Although, I will note that given the portrayal of Batman throughout the film, his caring only for those closest to him is ultimately not that surprising. Indeed, by the time the film is done, we are surprised Wayne cares for anyone at all beyond Jeremy Irons’s Alfred, with whom there is one of the better interactions in the film. In large part because this Alfred is clearly giving no ground to Batman’s temper tantrums, and is presented as a figure of at least some authority in Wayne’s life. (He’s also hyper capable, which is reflective of the best incarnations of the character, and welcome here.) But outside that grounding influence, Batman is a murderous figure, devoid of moral compass. And even in that sphere of Alfred’s seemingly calming influence, madness occasionally threatens to seep through, as with the laughably absurd line delivered by Wayne: “[Superman] has the power to wipe out the entire human race and if we believe there is even a one percent chance that he is our enemy we have to take it as an absolute certainty…” That’s not how statistics work. Delusional, xenophobic paranoia, yes. Statistics, not so much.
But back in the land of the never ending beginning of BvS – where we are still stuck following Wayne, as in some ceaseless, godforsaken carnival ride – we have the disembarking of Wayne from his car as his route is blocked. Then the rescuing of a guard – who loses the lower half of both legs because: plot. Let it never be said that Snyder isn’t willing to have the only disabled person in the movie be an expendable plot device. Or we could talk about the incredibly poor handling of the terrified young girl as a way to help us humanize Bruce Wayne. A depiction I rather want to save for later when discussing women as objects in this movie, along with the 9/11 imagery (a poor choice), because like the movie itself we are required to jump around between multiple points and plotlines in order to actually discuss everything, or to acquire what little sense and cohesion this movie deigns to offer its audience.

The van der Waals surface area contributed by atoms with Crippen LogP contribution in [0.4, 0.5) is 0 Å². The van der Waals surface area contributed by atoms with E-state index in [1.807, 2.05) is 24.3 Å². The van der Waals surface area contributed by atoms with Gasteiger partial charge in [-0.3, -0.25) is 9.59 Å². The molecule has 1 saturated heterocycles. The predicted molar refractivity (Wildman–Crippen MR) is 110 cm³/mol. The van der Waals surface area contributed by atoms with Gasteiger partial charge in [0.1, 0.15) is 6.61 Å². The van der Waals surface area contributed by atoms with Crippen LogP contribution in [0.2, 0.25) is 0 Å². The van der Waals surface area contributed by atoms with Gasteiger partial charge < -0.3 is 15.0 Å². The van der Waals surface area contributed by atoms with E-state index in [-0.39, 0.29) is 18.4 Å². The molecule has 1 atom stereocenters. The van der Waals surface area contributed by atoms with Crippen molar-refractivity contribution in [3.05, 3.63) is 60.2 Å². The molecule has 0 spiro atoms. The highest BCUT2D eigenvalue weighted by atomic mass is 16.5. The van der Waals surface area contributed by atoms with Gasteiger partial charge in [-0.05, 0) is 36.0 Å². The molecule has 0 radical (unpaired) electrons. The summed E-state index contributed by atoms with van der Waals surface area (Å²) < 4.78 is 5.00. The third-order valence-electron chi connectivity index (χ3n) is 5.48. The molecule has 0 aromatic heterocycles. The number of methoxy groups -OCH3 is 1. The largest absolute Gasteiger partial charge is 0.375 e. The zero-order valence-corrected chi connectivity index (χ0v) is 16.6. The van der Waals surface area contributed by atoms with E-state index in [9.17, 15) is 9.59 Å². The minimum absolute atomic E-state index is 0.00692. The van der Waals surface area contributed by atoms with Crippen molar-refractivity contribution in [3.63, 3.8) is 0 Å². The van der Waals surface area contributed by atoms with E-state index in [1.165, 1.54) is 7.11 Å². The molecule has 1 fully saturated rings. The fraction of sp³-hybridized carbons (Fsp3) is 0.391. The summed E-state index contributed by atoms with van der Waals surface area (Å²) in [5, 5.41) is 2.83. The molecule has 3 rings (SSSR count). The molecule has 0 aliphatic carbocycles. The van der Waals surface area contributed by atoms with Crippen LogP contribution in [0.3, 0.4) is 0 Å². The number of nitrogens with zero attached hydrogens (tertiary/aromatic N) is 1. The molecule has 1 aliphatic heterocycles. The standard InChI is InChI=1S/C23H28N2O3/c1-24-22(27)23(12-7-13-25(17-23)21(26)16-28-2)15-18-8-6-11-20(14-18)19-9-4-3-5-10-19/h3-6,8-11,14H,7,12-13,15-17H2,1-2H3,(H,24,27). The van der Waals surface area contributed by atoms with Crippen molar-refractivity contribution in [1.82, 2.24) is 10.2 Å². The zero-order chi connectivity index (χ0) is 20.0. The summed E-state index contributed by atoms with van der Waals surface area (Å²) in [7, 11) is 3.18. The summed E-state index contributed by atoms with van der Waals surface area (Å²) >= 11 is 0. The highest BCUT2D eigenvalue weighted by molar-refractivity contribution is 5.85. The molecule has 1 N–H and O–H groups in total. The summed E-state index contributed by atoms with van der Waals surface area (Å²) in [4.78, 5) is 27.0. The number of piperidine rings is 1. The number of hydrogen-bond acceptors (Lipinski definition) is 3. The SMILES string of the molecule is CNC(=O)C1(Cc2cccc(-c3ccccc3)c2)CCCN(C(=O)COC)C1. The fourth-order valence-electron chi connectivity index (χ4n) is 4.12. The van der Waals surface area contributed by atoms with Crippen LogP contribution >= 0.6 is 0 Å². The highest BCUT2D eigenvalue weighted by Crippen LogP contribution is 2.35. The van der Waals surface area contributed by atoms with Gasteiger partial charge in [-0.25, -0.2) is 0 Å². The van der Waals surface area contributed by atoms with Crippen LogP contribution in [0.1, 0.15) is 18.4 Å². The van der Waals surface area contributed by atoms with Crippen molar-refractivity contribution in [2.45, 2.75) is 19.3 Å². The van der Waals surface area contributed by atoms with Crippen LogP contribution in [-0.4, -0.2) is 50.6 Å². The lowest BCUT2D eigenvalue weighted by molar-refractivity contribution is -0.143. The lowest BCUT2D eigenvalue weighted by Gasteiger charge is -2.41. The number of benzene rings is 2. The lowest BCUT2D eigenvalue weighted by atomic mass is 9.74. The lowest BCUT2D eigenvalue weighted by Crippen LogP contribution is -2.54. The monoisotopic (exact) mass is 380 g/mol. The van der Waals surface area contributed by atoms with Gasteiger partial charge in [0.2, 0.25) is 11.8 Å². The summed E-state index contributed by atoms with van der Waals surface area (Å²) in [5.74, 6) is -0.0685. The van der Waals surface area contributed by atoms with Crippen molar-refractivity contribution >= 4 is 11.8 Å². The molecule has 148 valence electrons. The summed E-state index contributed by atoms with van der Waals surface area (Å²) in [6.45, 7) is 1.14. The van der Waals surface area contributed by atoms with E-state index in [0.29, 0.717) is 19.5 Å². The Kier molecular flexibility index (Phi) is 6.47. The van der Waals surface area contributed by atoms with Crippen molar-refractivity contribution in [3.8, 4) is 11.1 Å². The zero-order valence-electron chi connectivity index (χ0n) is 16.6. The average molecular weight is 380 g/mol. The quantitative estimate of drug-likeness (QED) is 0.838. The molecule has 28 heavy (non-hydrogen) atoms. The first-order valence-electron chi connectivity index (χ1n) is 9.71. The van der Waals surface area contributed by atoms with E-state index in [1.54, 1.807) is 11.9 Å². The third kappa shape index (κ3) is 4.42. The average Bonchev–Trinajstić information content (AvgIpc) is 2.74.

And then, post 9/11 allusions, it’s eighteen months later and things are happening: Hearings, memorials and the defacement thereof by plot device amputees, and Lois Lane in Africa. Occurring in an order that I can’t recall because this film is a fucking jumble lacking cohesive, connected narrative structure – Inception as written by an ADHD child flinging feces at a wall to see what sticks.
But let’s take a moment and talk about Lois Lane in Africa, shall we? Specifically the generic, stylized African environment of American mainstream media:
Handling of Race/People of Colour